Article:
Nykaa’s growth, by its own admission, also coincided with an increase in aspirational spending, especially in Tier II cities, rise in incomes, and more and more women joining the workforce. “The desire to present one’s best appearance on social media and among peers has led to a more sophisticated use of beauty products,” says the red-herring prospectus Nykaa filed with SEBI.
The Internet economy itself has surged in a way that was least expected, particularly in the wake of the Covid-19 shutdowns. E-commerce penetration (the number of people doing online shopping) in India grew 1.6 times, from 3% in 2019 to 5% in 2020, with room to increase further (in the US and China, the figure in 2019 was 23% and 11%, respectively). India also has vast untapped potential in terms of people who are still not Internet users.
While Nayar’s husband Sanjay and KKR have no role in Nykaa, KKR founder Henry Kravis owns around 1.1% stake. The couple’s 31-year-old twins are both part of the business — daughter Adwaita is the CEO of Nykaa Fashion, son Anchit the CEO of Nykaa.com.
Some experts strike a note of caution, saying the current valuation of Nykaa is unsustainable, and that it has to keep meeting investors’ expectations to hold on. “The market is going to be cluttered as more brands emerge, and as efficiencies of listed brands decrease, this valuation is not sustainable. But the point is, once you get a valuation, you will always run to keep it,” says Harish Bijoor, Brand Guru and Founder at Harish Bijoor Consults Inc.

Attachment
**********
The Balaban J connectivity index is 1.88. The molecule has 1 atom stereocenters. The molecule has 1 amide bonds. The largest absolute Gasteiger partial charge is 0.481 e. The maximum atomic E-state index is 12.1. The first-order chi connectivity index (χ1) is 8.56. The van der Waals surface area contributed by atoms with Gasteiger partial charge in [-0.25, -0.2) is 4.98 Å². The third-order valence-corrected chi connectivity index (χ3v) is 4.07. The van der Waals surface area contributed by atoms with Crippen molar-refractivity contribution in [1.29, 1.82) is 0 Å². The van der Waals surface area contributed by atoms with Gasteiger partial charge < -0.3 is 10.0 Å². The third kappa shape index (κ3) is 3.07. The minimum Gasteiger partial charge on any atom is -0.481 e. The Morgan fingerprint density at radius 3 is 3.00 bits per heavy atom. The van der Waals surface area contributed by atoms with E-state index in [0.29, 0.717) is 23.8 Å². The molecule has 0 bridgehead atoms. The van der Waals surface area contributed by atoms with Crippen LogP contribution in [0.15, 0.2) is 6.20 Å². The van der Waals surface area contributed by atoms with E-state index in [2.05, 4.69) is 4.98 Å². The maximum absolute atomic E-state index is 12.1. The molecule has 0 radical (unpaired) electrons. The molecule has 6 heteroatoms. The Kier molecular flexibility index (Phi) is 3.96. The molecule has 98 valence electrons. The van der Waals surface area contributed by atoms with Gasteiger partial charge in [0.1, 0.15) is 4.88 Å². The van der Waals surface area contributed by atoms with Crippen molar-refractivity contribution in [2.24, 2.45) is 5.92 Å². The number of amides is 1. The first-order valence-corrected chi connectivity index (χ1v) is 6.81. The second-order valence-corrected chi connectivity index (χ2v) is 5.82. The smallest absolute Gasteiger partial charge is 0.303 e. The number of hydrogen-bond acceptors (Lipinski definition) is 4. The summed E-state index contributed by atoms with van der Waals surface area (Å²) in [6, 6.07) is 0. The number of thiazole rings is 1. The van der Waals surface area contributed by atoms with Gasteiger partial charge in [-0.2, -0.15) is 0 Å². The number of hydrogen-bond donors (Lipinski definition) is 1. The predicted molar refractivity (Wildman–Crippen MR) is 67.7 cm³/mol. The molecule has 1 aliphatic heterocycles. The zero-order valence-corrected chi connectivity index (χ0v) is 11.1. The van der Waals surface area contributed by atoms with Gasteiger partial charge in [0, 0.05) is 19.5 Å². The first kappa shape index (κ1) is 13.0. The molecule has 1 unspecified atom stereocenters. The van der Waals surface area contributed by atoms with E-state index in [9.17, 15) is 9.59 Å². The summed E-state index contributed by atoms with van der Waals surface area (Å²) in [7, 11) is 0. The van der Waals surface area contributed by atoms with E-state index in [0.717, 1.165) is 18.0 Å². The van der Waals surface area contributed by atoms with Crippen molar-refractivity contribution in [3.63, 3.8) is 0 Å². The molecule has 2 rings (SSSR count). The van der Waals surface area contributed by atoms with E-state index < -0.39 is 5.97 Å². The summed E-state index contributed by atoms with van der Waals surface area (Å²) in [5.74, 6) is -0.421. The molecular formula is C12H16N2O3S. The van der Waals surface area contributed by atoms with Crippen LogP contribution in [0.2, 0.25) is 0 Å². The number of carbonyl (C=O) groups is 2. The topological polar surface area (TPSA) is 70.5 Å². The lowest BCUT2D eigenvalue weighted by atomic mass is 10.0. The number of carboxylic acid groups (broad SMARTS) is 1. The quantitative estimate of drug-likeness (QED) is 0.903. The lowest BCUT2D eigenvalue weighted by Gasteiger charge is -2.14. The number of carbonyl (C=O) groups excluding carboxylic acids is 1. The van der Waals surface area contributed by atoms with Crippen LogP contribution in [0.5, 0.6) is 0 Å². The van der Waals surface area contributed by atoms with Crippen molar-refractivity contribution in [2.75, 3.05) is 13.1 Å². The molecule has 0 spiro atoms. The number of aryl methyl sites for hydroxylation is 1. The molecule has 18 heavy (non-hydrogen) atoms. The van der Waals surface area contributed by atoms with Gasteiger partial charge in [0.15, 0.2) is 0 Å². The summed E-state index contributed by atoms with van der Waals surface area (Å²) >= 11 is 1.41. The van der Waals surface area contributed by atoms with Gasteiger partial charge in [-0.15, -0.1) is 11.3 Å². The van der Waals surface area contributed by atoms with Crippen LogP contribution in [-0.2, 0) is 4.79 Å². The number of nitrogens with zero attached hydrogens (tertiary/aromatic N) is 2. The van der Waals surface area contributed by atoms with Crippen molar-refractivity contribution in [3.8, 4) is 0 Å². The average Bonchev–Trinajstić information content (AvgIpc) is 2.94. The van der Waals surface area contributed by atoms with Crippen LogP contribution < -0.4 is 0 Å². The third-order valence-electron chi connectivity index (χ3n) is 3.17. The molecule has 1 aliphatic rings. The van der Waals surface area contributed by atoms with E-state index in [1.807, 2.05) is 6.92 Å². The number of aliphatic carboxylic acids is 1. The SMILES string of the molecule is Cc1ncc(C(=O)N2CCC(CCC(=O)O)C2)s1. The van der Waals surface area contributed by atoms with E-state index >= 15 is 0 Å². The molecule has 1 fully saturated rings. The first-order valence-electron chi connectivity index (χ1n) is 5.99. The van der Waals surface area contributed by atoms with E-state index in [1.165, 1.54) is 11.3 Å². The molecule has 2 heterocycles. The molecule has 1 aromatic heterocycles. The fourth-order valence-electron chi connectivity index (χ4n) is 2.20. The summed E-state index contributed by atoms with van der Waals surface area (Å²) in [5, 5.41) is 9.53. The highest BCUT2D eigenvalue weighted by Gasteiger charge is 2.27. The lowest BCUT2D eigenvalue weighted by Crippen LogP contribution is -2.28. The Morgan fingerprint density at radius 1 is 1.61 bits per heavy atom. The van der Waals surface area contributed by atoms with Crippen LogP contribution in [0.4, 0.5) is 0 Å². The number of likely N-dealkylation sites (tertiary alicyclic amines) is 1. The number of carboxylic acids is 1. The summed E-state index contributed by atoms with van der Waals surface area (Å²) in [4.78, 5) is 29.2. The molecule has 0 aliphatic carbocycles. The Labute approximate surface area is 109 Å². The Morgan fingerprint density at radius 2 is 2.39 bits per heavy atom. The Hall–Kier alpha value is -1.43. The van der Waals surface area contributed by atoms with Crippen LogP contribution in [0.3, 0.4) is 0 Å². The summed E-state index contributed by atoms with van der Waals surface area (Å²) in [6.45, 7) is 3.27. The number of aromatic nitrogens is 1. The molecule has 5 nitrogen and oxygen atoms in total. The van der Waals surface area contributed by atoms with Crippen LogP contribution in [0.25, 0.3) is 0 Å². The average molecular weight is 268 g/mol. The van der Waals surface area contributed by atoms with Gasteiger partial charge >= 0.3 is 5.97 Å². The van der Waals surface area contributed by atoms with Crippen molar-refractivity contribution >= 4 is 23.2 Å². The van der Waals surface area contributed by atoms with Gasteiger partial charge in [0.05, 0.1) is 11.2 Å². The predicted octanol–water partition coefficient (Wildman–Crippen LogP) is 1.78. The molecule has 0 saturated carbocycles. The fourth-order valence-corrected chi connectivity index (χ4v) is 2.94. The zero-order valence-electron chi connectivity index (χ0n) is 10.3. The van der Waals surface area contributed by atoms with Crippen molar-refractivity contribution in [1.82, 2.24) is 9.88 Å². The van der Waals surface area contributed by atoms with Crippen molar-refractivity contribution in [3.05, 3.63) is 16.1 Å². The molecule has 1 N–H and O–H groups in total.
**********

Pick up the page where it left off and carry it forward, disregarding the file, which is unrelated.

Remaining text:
Nykaa says it understands the need to be on its feet in a highly competitive industry.
“Our competitors include… online marketplaces, retailers with physical stores, and brands that take a direct-to-consumer approach, effectively removing us from the… process,” says its document filed with SEBI.
Bhogle believes Nayar will build on her success as she was never in it for “fancy valuations”. “Running her own business was in her blood… I know that her wealth, which I fear will be talked about a lot, will not affect the Falguni I have known for all these years.”
Nayar says her wish is for her story to be an example for others, especially women. On listing day, as those numbers zoomed, the 59-year-old said: “For everyone across India who has ever had a dream, especially women, I hope the Nykaa journey — an Indian-born, owned and managed dream come true — can inspire each of you to be the Nykaa of your lives.”